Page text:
More Aberdeen City Council staff will be invited to learn how to administer a drug used to save the lives of those who have overdosed.
The local authority’s staff governance committee agreed unanimously to back the move for frontline workers in certain areas to have Naloxone kits for either them or the public to use.
Naloxone can be used when someone has overdosed on opiates such as methadone, heroin, fentanyl and codeine and is identical to kit carried by ambulance staff.
Naloxone kits.Until last year, only specialised drug treatment services were able to distribute Naloxone kits to people concerned about overdose.
However, the Lord Advocate issued a statement that said for the period of disruption caused by Covid-19, any individual working for a service registered with the Scottish Government is able, without prosecution, to supply Naloxone to another person for use in an emergency to save a life. This allows non-drug treatment services to distribute Naloxone.
Aberdeen City Council will implement a “test of change” within identified priority geographical areas to increase Naloxone kits distributed to members of the public via council services, increase the number of employees able to access the kits for distribution, and seek volunteers from staff working in priority areas to undertake training to administer it to individuals suspected of a drug overdose.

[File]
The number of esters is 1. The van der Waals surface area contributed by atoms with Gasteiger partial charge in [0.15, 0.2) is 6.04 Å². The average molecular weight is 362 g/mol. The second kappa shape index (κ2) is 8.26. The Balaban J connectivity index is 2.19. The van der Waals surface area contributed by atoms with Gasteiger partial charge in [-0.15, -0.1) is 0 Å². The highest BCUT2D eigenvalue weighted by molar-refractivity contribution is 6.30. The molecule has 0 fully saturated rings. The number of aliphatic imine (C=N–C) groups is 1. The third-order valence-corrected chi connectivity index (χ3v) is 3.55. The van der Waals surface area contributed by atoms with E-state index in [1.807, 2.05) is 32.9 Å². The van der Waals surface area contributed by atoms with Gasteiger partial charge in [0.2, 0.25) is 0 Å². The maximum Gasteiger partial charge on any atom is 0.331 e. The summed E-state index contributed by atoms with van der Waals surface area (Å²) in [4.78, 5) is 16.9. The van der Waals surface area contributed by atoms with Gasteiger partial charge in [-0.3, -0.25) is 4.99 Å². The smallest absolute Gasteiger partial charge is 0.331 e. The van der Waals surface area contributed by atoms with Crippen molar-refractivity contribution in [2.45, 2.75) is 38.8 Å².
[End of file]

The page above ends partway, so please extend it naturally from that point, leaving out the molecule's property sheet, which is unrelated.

The council’s staff governance committee convener councillor Yvonne Allan said: “This is an important step in helping to prevent deaths by drug overdosing and I welcome the committee’s decision today.
“We look forward to hearing updates on the scheme to the committee.”
The report to the committee said in 2019, 38 opioid overdose-related deaths were recorded in Aberdeen, 2,600 people are currently estimated to use opioid drugs problematically and in the first three months of 2021, there has been a significant increase in suspected drug-related deaths with upwards of 10 in the month of March alone.
Increasing the distribution of Naloxone, with the aim of reducing the number of fatal drug-related overdoses, is one of the main priorities of the national Drug Death Task Force. This is also recognised through the priorities of Community Planning Aberdeen and the City’s Alcohol and Drugs Partnership.